2011 Top Story No. 8: Horton Avenue flood victims get federal funds

12/25/2011 7:00 AM |

BARBARAELLEN KOCH FILE PHOTO | Horton Avenue flood victim turned community activist Linda Hobson (right) and her fellow flood victims during a press conference last summer.

The News-Review will be counting down its top 10 biggest stories of the year. Coming in at number 8 is Horton Avenue residents get $3.6 million grant.

The story of the year in 2010 was the devastating March 29, 2010, flood that put the Horton Avenue neighborhood north of Route 58 under several feet of water. Flood damage in several houses on the block made them unlivable.

The path that led to those flood victims finally getting some relief was one of the stories of the year in 2011.

Initially, it appeared that attempts to help the Horton Avenue residents, some of whom are still homeless and living with friends or relatives, would be for naught, as attempts to gain funding from the Federal Emergency Management Agency and the state Office of Emergency Management were falling short.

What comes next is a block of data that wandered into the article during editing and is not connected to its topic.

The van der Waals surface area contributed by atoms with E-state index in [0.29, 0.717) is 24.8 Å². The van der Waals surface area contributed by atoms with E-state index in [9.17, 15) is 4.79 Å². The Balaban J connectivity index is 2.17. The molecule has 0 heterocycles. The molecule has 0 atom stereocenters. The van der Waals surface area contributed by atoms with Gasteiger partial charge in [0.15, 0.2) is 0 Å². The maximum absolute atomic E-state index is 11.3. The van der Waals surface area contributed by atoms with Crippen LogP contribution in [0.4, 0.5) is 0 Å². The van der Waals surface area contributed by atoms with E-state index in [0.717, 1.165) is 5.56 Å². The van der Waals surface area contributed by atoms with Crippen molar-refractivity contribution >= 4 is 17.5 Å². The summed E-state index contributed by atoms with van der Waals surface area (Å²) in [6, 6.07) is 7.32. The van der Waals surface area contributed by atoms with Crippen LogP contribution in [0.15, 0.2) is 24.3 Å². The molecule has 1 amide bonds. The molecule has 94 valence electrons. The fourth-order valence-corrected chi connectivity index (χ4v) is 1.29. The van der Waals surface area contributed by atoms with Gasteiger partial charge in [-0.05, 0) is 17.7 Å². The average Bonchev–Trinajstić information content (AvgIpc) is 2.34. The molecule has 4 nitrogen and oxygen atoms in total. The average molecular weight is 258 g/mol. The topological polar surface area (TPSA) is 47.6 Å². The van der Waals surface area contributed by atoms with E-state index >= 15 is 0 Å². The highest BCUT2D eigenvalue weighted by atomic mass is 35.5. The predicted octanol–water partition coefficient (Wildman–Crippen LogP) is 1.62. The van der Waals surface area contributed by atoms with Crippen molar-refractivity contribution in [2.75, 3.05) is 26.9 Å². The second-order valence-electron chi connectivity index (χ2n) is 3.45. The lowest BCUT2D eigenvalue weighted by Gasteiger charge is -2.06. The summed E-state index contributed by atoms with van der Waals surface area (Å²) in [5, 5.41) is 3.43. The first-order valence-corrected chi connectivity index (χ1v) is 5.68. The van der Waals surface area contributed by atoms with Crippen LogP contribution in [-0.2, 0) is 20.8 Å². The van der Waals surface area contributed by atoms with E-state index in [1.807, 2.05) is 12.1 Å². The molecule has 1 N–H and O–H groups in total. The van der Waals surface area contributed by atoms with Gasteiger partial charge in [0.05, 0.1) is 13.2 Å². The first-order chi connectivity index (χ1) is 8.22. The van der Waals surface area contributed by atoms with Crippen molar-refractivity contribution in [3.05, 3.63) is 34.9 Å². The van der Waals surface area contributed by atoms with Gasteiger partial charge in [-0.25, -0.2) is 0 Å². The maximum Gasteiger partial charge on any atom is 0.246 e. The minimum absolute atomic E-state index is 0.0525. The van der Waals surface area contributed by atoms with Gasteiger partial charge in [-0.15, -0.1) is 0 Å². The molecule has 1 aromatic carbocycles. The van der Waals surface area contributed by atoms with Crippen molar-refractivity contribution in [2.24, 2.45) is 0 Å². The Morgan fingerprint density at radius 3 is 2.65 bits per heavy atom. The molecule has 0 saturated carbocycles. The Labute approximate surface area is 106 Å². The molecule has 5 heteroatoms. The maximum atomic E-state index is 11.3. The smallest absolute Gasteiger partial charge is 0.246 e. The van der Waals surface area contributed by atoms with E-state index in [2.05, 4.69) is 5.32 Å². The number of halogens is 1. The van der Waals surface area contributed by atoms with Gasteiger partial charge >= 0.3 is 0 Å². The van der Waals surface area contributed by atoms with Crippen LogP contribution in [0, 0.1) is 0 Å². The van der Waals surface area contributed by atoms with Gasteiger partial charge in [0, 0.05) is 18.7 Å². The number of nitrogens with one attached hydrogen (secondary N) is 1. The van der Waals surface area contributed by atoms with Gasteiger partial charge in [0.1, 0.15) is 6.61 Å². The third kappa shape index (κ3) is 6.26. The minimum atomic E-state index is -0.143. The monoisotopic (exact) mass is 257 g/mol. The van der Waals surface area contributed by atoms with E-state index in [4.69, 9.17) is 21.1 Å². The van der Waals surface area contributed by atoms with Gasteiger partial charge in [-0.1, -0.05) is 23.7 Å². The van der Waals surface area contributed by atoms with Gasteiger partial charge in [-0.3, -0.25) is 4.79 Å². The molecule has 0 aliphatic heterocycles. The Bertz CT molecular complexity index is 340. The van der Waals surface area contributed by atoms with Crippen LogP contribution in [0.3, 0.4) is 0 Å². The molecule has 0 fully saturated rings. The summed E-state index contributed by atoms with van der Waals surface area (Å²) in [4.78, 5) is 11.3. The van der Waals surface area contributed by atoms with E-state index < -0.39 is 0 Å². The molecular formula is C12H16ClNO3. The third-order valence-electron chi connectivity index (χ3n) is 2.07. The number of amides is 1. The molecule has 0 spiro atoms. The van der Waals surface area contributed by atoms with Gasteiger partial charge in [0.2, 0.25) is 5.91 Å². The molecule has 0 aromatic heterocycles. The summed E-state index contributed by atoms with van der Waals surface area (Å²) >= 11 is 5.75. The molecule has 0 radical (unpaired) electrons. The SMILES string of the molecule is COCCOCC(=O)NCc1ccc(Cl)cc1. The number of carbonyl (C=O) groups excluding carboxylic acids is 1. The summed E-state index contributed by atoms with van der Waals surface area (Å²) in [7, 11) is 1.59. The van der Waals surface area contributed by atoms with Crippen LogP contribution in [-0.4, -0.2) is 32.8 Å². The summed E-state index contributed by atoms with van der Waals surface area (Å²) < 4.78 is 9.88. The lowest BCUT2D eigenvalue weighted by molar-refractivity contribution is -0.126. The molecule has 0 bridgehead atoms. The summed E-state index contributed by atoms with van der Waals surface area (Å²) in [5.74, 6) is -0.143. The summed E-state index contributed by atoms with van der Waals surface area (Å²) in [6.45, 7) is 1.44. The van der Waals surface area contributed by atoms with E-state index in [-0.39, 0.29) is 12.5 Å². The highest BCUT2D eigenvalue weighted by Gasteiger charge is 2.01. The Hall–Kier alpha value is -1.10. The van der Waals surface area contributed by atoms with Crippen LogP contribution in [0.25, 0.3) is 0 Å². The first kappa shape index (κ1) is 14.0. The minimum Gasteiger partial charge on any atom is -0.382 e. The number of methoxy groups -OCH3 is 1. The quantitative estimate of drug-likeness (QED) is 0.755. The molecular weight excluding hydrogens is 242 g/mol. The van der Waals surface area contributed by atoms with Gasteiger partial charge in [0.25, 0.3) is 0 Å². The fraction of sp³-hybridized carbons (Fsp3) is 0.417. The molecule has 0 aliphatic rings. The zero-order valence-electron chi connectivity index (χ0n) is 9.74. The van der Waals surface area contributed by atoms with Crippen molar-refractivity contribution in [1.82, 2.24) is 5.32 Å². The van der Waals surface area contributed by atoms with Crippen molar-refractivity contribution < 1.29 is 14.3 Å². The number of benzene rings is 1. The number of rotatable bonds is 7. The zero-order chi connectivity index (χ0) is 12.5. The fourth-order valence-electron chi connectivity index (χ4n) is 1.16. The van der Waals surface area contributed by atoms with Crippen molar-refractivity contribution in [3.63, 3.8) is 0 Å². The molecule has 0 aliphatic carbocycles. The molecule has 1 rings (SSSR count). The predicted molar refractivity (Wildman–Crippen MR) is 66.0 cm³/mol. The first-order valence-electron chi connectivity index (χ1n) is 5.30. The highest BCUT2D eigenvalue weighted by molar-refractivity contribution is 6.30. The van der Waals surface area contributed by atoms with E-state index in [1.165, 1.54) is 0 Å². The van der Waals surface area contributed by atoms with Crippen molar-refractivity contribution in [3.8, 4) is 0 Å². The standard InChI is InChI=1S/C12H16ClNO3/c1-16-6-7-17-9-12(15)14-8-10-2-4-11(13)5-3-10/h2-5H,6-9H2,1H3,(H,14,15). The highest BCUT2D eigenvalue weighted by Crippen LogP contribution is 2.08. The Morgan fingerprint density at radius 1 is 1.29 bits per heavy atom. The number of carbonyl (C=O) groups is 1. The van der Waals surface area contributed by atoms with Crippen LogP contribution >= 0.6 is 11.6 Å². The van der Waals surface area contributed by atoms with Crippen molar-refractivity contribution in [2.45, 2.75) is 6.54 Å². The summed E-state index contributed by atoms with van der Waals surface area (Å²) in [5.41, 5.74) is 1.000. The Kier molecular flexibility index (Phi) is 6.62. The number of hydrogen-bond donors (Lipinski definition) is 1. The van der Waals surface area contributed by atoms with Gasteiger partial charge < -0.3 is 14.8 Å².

Local officials initially were told the storm didn’t cause enough damage to qualify for relief. They then set about to try to link the damage from this storm to that of other storms in the Northeast.

Several of the affected homeowners even filed a lawsuit against Riverhead Town and Suffolk County, claiming both were negligent in their handling of drainage in this area.

But at the end of July 2011, word came that federal aid was on the way for Horton Avenue.

A $3.6 million hazard mitigation grant was awarded by FEMA to provide relief to the Horton Avenue residents who’d lost their houses.

“This is a statement about the value of persistence,” Congressman Tim Bishop (D-Southampton) said at the time.

The grant will allow officials to purchase the 13 affected homes in the flood location at pre-flood market value, then demolish them and use the land for drainage measures.

The homeowners would then be able to use that money to buy or rent homes elsewhere.

The county also has been working with the Long Island Housing Partnership on an affordable housing development in the Horton Avenue area that could benefit some Horton Avenue flood victims.

The county also passed a law giving residents who are victims of natural disaster a preference in the county’s affordable housing program.

tgannon@timesreview.com